As I continued to be disappointed, I decided to accept reality and that pouring my life out for my children and family was worth it. At the end of life, before closing my eyes and going to be with the Lord, I wanted to have no regrets. I started to feel more balanced and I experienced more peace inside. I did not nag my husband as much as before. I felt distant from my husband and cold toward him, but I believed I was a martyr for my family.
A Turning Point
Tim Keller’s sermons have been translated into Mandarin, and in the last several years I began to listen to them. One day, Keller talked about idols. I felt like he was talking to me: pointing out how my family and my relationship with my husband have been my idols. It opened my eyes. I thought if I had a good family, then I did not need anything else, including God. If my heart was satisfied with life, then that was all I wanted. Marriage was my idol.
I am so thankful God was never satisfied to let my desires for my husband or for a strong marital relationship be enough. God used my disappointment with my husband and marriage to point to something more important: the relationship I have with him.
Once I realized marriage was my idol, I shared this with my husband. Of course, we did not change right away. It takes time.
One day, I kneeled down and prayed and brought my marital relationship in front of God. I told God I was so disappointed with my husband, and I so longed for a closer relationship. In that moment, God opened my heart and eyes and put this thought in my head: “Why are you searching for perfect, self-denying love from a man who is not able to do that for you? Instead, why aren’t you turning your eyes to Jesus? He is the one who died for you on the cross!”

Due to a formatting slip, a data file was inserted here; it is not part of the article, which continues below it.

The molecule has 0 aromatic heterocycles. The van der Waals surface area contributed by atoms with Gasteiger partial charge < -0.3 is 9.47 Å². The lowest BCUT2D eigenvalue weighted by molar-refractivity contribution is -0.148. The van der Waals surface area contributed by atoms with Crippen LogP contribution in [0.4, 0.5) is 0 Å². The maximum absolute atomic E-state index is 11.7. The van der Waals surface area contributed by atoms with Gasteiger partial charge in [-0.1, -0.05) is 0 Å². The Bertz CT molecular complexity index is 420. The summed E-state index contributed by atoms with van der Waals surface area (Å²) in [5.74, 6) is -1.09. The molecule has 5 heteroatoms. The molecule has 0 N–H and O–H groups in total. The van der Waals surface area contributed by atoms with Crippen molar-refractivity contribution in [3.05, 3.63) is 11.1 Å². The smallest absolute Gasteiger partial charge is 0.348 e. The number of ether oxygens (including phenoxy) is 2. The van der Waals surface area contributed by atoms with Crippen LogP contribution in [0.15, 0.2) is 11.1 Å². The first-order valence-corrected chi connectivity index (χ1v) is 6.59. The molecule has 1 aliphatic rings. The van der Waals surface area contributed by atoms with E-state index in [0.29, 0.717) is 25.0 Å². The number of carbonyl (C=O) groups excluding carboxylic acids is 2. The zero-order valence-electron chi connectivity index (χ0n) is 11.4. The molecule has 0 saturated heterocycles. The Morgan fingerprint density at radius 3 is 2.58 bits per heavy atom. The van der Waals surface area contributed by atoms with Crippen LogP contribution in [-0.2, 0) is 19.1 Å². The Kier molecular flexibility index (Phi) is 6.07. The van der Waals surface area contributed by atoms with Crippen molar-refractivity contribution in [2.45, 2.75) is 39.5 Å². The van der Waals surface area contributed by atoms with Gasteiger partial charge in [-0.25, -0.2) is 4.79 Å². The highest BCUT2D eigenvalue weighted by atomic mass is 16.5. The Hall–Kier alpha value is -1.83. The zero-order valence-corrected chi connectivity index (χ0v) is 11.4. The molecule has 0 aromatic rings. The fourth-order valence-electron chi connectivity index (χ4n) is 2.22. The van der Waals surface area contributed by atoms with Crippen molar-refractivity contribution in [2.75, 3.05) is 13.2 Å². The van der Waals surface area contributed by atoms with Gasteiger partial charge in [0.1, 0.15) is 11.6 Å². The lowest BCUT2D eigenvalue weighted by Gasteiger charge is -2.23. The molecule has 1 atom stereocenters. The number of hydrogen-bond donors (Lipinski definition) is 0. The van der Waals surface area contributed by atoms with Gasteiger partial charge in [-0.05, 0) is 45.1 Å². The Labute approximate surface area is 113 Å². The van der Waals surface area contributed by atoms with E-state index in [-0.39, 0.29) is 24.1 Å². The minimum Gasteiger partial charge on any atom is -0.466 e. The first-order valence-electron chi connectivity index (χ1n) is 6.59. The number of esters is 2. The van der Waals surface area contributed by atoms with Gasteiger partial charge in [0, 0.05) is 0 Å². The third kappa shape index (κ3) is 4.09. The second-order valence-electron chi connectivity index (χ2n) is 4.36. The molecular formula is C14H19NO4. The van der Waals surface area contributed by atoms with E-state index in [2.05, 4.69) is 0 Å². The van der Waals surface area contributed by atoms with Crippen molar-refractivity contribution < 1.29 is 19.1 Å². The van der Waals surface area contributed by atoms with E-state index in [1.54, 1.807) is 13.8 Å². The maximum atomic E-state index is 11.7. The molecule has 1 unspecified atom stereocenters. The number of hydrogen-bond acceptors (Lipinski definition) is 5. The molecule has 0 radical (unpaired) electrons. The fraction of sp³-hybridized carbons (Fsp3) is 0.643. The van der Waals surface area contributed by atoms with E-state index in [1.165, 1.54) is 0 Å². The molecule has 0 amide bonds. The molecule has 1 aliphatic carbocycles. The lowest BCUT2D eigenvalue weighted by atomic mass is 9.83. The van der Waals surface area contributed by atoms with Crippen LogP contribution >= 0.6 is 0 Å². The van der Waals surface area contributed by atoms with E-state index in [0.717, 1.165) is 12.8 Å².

I realized: “That’s right! My husband does not have this capability—why haven’t I shifted my eyes toward Jesus? Why don’t I seek for this love from him?” That day and that prayer changed me.
In the last few years, I have passed through a season of illness. In that time, God has been working in my life, and through this season, I have become closer to him. I read the Bible more, I pray more. I like to read the Psalms, to read David’s songs and see how much he desired God as he went through the trials and sins of his life. I admire David’s closeness with God, his heart that desired God, and his relationship with the Lord.
As I have prayed and read the Bible more, God has also opened my eyes to show me that I’ve used my marriage relationship to satisfy myself, rather than being satisfied in the Lord. And this realization has blessed our marriage. When I have a desire for a closer relationship with my earthly husband, then I know I need to kneel down, talk to God, and tell the Lord how I feel and what I desire. That has really helped my spirituality and my relationship with the Lord.